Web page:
Paolo Sorrentino returns to Italy or, more specifically, Rome following This Must Be The Place, his US-Irish set film with Sean Penn. I must admit that I have only seen Il divo, his critically lauded film about ex-Prime Minister Giulio Andreotti, which, for me, was an overrated film that attempted to show the self-indulgent and vacuous life of Andreotti whilst being itself self-indulgent and vacuous. The Great Beauty is his latest film and the crane and tracking shots and musical montages remain, but is there a point this time?
If Il divo is Sorrentino’s Goodfellas, then The Great Beauty is very obviously – too obviously – Sorrentino’s La dolce vita. Toni Servillo again takes the lead, playing Jep Gambardella, a once great writer whose life of near endless hedonism has done for his writing career. He makes ends meet by writing puff pieces for a magazine. The film begins (after a long, pointless sequence wandering around the Janiculum Hill) with his 65th birthday, during which Jep is the victim of an existential funk. Why did he never write a second novel? Why did he stop writing? And where has that youthful idealism that inspired his much loved first novel gone? Jep searches for fulfilment, maybe even love, and goes on an odyssey through a surrealist Rome packed full of characters, incidents and memories.
The Great Beauty is unapologetically close to Fellini’s great films of the 1960s (as well as a hint here and there of Roma), but instead of making a gesture or a tribute, the film is stuck on them. It doesn’t really say or do anything that isn’t done in La dolce vita or 8 ½, put together with a style that recalls both Martin Scorsese and Terrence Malick and a sense of humour that evokes the Coen brothers and Pedro Almodóvar on a lazy day. Quirky and cinematic but empty – it refers to emotions without bothering to try for drama. We know a character is sad, because Sorrentino plays loud, sad music over the scene. One character that we have been encouraged to laugh at throughout is suddenly given a tracking shot to melancholic music and a tragic backstory, and then never seen again. It is a film of bits and pieces, some aiming for comedy and some aiming for deep existential drama, all edited together with a MTV/ ADD aesthetic.
All of the themes of La dolce vita are lifted – the boredom of hedonism, the loss of innocence, the inability of recapture the creative spark, unfulfilling relationships and the feeling of disappointment once the night is over. Sorrentino updates the setting but he does not go further or deeper, often recreating moments from the original film in a slightly different register – a wander through an old building at night, the protagonist getting sidetracked by a young girl who gives him an ambiguous smile, a trip to the Trevi Fountain, a strip tease. The party sequences remain vacuous and freakishly carnivalesque though Sorrentino likes his camera to get involved in the debauchery and then comment on it later. The overriding idea is one of shallowness – the incidents are shallow, the characters are shallow – and this is mirrored by the medium. There is a lot of stuff about tricks but it doesn’t really go anywhere, or if it did, I couldn’t be bothered to think about it. A quirky sensibility and an oh-so bizarre sense of humour help to make the whole thing seem even more pointless. The strongest impression I got out of it was a feeling of being trapped; thinking, an hour in, “There’s another bloody eighty minutes.” Since it is about little and it is 140 minutes long, it is also tediously repetitive.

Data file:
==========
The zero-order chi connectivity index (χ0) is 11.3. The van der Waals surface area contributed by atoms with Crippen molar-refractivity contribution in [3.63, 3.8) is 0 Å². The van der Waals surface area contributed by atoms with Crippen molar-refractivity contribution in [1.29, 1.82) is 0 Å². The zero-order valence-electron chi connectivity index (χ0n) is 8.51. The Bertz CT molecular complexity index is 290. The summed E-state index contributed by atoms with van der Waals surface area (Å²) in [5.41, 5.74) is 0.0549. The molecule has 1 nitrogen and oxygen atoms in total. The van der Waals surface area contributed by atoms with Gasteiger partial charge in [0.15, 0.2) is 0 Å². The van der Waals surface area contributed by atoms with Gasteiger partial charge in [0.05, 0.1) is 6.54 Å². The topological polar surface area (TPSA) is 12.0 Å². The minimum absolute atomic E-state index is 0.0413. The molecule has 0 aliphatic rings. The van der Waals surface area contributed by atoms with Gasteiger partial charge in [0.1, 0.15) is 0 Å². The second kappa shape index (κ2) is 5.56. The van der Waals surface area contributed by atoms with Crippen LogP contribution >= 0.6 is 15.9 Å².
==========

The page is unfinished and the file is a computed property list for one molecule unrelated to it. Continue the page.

The worst thing about the film, however, is that it is pretentious. We laugh at people who talk about Proust, Dostoevsky and Pirandello because the film encourages us to think that these oafish characters have never read them. Meanwhile the camera lingers on an art exhibit long enough to telegraph that while its characters might not appreciate this sort of thing, it certainly does. The ending is typically, blandly unresolved and ambiguous. It is a film that mocks, but it does not suggest anything lest it be mocked itself. It muses on the waste and the self-indulgence of the 1% while it flaunts its budget and giving its party sequences as much vibrancy as possible.
The Great Beauty is often beautifully photographed, but it is horribly dull and irritatingly pretentious. It doesn’t say anything, relying instead on its soundtrack to suggest mood. It encourages us to laugh at these horrible, vacuous people but it is the kind of film that they would love – bright, flashy, full of incident with a few high art references here and there to remind them they have brains.